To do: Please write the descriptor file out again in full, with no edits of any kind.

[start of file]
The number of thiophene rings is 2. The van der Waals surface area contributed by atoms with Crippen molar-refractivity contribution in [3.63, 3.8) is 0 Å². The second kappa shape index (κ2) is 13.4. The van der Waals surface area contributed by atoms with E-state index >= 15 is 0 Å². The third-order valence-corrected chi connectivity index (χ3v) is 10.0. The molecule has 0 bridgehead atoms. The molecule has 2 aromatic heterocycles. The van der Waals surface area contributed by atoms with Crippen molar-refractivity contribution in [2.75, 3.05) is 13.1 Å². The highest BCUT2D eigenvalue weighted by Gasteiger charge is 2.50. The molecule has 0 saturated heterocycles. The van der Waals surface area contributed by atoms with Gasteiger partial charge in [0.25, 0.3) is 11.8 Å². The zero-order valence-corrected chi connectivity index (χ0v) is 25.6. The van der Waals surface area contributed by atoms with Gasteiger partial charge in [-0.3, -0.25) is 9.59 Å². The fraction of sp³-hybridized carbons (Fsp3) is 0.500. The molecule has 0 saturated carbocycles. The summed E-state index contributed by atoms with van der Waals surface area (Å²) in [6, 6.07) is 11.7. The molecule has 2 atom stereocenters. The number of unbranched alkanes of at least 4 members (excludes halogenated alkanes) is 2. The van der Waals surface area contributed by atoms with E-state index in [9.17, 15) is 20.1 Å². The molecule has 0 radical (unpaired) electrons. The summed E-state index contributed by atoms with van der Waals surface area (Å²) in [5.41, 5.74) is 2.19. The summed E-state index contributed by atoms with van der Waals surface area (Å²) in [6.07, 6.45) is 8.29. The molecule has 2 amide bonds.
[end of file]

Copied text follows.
The number of thiophene rings is 2. The van der Waals surface area contributed by atoms with Crippen molar-refractivity contribution in [3.63, 3.8) is 0 Å². The second kappa shape index (κ2) is 13.4. The van der Waals surface area contributed by atoms with E-state index >= 15 is 0 Å². The third-order valence-corrected chi connectivity index (χ3v) is 10.0. The molecule has 0 bridgehead atoms. The molecule has 2 aromatic heterocycles. The van der Waals surface area contributed by atoms with Crippen molar-refractivity contribution in [2.75, 3.05) is 13.1 Å². The highest BCUT2D eigenvalue weighted by Gasteiger charge is 2.50. The molecule has 0 saturated heterocycles. The van der Waals surface area contributed by atoms with Gasteiger partial charge in [0.25, 0.3) is 11.8 Å². The zero-order valence-corrected chi connectivity index (χ0v) is 25.6. The van der Waals surface area contributed by atoms with Gasteiger partial charge in [-0.3, -0.25) is 9.59 Å². The fraction of sp³-hybridized carbons (Fsp3) is 0.500. The molecule has 0 saturated carbocycles. The summed E-state index contributed by atoms with van der Waals surface area (Å²) in [6, 6.07) is 11.7. The molecule has 2 atom stereocenters. The number of unbranched alkanes of at least 4 members (excludes halogenated alkanes) is 2. The van der Waals surface area contributed by atoms with E-state index in [9.17, 15) is 20.1 Å². The molecule has 0 radical (unpaired) electrons. The summed E-state index contributed by atoms with van der Waals surface area (Å²) in [5.41, 5.74) is 2.19. The summed E-state index contributed by atoms with van der Waals surface area (Å²) in [6.07, 6.45) is 8.29. The molecule has 2 amide bonds.